Money for nothing: Financial woes leading to depression for many Canadians

Jun 7 2022, 9:05 pm

With ongoing conversations about rising food costs amid record inflation in Canada, many Canadians are dealing with depression and mental health issues due to their finances.

The 2022 Financial Stress Index from FP Canada reveals that 38% of Canadians say money is the biggest concern. It outranks personal health (21%), work (19%) and relationships (18%).

The data was collected from a survey conducted by Leger in April of this year. More than 2,000 Canadians were surveyed.

The survey highlights that Canadians are feeling much less hopeful than they were even just one year ago. One in three survey respondents said that financial stress is leading to anxiety, depression, or mental health issues.

The survey also reveals that many Canadians are working with financial planners to help guide them through these tough times.

Canadians who are turning to a financial planner are less likely to face mental health issues as a result of their financial troubles. They’re also more hopeful about their future.

Losing sleep

The FP survey reveals that one in four respondents have literally lost sleep because of their financial concerns.

The primary respondents who dealt with this reality were:

  • Women
  • Aged 18-54
  • Living outside of Quebec
  • Earning less than 75,000
  • People not using a financial professional
  • People whose finances were impacted by the pandemic
  • People with disabilities
  • Visible minorities

Impact to mental health

Half of respondents experienced a negative impact on their lives thanks to financial stress, and three in ten experienced a mental health challenge.

Anxiety, depression and mental health challenges impacted 35% of people. Financial stress also had an impact on marriage and relationships (15%), productivity at work (14%), family disputes (12%), and even substance abuse (4%).

What Canadians are most worried about

Rising grocery prices, rising gas prices, and the impact that inflation has had on the cost of goods and services is top of mind for a majority of respondents.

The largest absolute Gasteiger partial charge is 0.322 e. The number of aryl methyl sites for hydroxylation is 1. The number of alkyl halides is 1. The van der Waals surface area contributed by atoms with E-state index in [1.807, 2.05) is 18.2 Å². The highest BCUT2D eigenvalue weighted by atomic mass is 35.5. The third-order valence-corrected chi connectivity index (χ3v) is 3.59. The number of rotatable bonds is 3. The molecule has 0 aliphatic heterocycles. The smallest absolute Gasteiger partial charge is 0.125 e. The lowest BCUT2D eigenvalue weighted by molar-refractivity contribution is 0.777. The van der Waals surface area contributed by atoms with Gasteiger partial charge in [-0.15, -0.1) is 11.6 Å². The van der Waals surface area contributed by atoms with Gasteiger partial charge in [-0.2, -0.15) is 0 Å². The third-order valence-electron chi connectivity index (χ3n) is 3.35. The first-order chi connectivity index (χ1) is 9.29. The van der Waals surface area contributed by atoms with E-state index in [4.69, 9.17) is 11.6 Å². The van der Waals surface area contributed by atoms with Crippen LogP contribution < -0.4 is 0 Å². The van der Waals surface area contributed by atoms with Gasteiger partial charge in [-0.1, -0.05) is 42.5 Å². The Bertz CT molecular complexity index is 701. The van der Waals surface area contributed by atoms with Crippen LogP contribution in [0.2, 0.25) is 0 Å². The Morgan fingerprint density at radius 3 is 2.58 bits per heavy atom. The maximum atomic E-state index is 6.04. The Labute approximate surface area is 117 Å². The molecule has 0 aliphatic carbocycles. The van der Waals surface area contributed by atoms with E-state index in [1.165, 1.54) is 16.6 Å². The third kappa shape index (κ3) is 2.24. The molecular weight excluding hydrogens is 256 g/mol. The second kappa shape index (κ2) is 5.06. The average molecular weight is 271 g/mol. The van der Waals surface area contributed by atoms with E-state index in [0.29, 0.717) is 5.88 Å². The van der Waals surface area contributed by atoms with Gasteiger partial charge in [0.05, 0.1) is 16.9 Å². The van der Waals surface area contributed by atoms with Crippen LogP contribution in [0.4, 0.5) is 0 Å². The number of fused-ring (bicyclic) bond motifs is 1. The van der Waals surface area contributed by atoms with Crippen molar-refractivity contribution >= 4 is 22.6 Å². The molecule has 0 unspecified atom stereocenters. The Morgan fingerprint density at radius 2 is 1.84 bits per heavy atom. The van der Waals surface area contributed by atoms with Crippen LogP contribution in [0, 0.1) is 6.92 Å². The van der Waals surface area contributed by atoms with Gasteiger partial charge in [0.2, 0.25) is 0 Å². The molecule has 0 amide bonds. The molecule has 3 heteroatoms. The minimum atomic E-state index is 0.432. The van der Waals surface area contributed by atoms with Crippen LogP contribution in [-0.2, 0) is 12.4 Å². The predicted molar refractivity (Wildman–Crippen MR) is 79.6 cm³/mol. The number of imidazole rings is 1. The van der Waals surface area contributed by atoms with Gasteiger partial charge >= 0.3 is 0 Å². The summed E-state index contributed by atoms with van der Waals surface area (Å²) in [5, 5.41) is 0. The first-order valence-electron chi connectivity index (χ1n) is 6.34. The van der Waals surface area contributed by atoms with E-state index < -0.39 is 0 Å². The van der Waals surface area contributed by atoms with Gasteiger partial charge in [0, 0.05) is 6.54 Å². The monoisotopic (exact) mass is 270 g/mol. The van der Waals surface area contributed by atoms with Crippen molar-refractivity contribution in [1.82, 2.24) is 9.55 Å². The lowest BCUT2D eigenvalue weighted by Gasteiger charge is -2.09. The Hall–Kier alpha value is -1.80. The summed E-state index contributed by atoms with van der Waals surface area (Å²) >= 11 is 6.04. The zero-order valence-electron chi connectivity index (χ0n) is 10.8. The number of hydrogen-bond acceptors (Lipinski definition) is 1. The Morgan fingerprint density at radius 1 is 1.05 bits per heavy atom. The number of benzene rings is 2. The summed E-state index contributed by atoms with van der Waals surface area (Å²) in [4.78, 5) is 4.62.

68% of people who were surveyed said that rising grocery prices are impacting their financial stress

56% said the same about gas prices, and 55% said that the cost of goods and services were the biggest external forces impacting their financial stress

Rising interest rates (25%), rising housing prices (25%) and rising rent prices (23%) also play a significant role.

58% of respondents say that the pandemic has impacted their financial stress, although that percentage is lower for those who do have a financial planner.

Trouble saving

39% of those surveyed say they have less disposable income compared to one year ago. 20% have more. The people likely to have more are men who make over 75,000 annually.

Saving for retirement, bills or a major purchase has caused stress for three in ten survey respondents.

“Additionally, 26% say debt stresses them out. Job/income stability (22%) and investing (18%) are financial stressors for two in ten, while 14% say lack of control is
stressful. Nineteen percent say finances donā€™t
cause them any stress.


Two in ten survey respondents say they regret not investing or saving more, earlier, and more wisely.

On top of dealing with depression due to their finances, a recent report from Food Banks Canada suggests that many Canadians are also going hungry due to their financial woes.

According to a Vancouver-based credit union which recently spoke to Daily Hive, the effects of increased inflation will likely be felt well into 2023.

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